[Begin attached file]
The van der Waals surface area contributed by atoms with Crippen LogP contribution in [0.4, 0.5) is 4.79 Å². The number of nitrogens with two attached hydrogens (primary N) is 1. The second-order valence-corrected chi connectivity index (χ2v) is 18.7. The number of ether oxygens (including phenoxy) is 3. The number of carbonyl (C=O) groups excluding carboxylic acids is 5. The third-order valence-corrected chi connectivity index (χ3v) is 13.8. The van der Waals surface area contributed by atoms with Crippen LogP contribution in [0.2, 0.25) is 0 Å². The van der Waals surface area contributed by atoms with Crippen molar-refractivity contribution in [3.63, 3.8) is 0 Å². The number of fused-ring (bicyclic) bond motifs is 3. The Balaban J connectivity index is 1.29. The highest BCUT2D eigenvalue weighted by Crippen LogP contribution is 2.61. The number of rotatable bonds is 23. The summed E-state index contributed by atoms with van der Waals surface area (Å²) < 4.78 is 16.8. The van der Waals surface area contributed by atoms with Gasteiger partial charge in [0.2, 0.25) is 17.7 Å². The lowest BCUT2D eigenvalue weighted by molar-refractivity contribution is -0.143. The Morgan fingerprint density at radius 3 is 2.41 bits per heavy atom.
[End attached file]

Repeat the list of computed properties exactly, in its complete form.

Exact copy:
The van der Waals surface area contributed by atoms with Crippen LogP contribution in [0.4, 0.5) is 4.79 Å². The number of nitrogens with two attached hydrogens (primary N) is 1. The second-order valence-corrected chi connectivity index (χ2v) is 18.7. The number of ether oxygens (including phenoxy) is 3. The number of carbonyl (C=O) groups excluding carboxylic acids is 5. The third-order valence-corrected chi connectivity index (χ3v) is 13.8. The van der Waals surface area contributed by atoms with Crippen LogP contribution in [0.2, 0.25) is 0 Å². The van der Waals surface area contributed by atoms with Crippen molar-refractivity contribution in [3.63, 3.8) is 0 Å². The number of fused-ring (bicyclic) bond motifs is 3. The Balaban J connectivity index is 1.29. The highest BCUT2D eigenvalue weighted by Crippen LogP contribution is 2.61. The number of rotatable bonds is 23. The summed E-state index contributed by atoms with van der Waals surface area (Å²) < 4.78 is 16.8. The van der Waals surface area contributed by atoms with Gasteiger partial charge in [0.2, 0.25) is 17.7 Å². The lowest BCUT2D eigenvalue weighted by molar-refractivity contribution is -0.143. The Morgan fingerprint density at radius 3 is 2.41 bits per heavy atom.